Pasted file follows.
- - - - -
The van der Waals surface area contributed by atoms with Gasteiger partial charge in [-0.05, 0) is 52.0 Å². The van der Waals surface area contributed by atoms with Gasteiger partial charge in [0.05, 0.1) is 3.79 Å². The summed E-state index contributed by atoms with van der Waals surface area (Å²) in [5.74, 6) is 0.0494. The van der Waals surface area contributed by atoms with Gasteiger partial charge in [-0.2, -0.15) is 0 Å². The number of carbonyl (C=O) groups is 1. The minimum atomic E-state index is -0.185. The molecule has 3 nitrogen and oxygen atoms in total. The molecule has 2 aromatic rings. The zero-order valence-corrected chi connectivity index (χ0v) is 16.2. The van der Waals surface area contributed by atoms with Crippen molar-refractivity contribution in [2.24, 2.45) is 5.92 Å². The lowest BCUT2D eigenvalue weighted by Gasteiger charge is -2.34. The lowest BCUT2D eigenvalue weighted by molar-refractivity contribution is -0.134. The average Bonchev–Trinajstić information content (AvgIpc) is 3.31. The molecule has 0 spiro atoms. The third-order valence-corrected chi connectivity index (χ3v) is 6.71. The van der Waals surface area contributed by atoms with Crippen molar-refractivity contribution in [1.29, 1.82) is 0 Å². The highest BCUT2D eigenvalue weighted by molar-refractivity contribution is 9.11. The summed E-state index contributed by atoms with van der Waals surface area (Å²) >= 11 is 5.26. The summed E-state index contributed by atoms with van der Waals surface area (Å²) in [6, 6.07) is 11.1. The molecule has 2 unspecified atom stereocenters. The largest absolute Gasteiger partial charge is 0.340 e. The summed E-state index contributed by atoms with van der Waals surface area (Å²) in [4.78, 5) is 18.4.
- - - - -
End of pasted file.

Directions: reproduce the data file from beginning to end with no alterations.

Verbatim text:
The van der Waals surface area contributed by atoms with Gasteiger partial charge in [-0.05, 0) is 52.0 Å². The van der Waals surface area contributed by atoms with Gasteiger partial charge in [0.05, 0.1) is 3.79 Å². The summed E-state index contributed by atoms with van der Waals surface area (Å²) in [5.74, 6) is 0.0494. The van der Waals surface area contributed by atoms with Gasteiger partial charge in [-0.2, -0.15) is 0 Å². The number of carbonyl (C=O) groups is 1. The minimum atomic E-state index is -0.185. The molecule has 3 nitrogen and oxygen atoms in total. The molecule has 2 aromatic rings. The zero-order valence-corrected chi connectivity index (χ0v) is 16.2. The van der Waals surface area contributed by atoms with Crippen molar-refractivity contribution in [2.24, 2.45) is 5.92 Å². The lowest BCUT2D eigenvalue weighted by Gasteiger charge is -2.34. The lowest BCUT2D eigenvalue weighted by molar-refractivity contribution is -0.134. The average Bonchev–Trinajstić information content (AvgIpc) is 3.31. The molecule has 0 spiro atoms. The third-order valence-corrected chi connectivity index (χ3v) is 6.71. The van der Waals surface area contributed by atoms with Crippen molar-refractivity contribution in [1.29, 1.82) is 0 Å². The highest BCUT2D eigenvalue weighted by molar-refractivity contribution is 9.11. The summed E-state index contributed by atoms with van der Waals surface area (Å²) >= 11 is 5.26. The summed E-state index contributed by atoms with van der Waals surface area (Å²) in [6, 6.07) is 11.1. The molecule has 2 unspecified atom stereocenters. The largest absolute Gasteiger partial charge is 0.340 e. The summed E-state index contributed by atoms with van der Waals surface area (Å²) in [4.78, 5) is 18.4.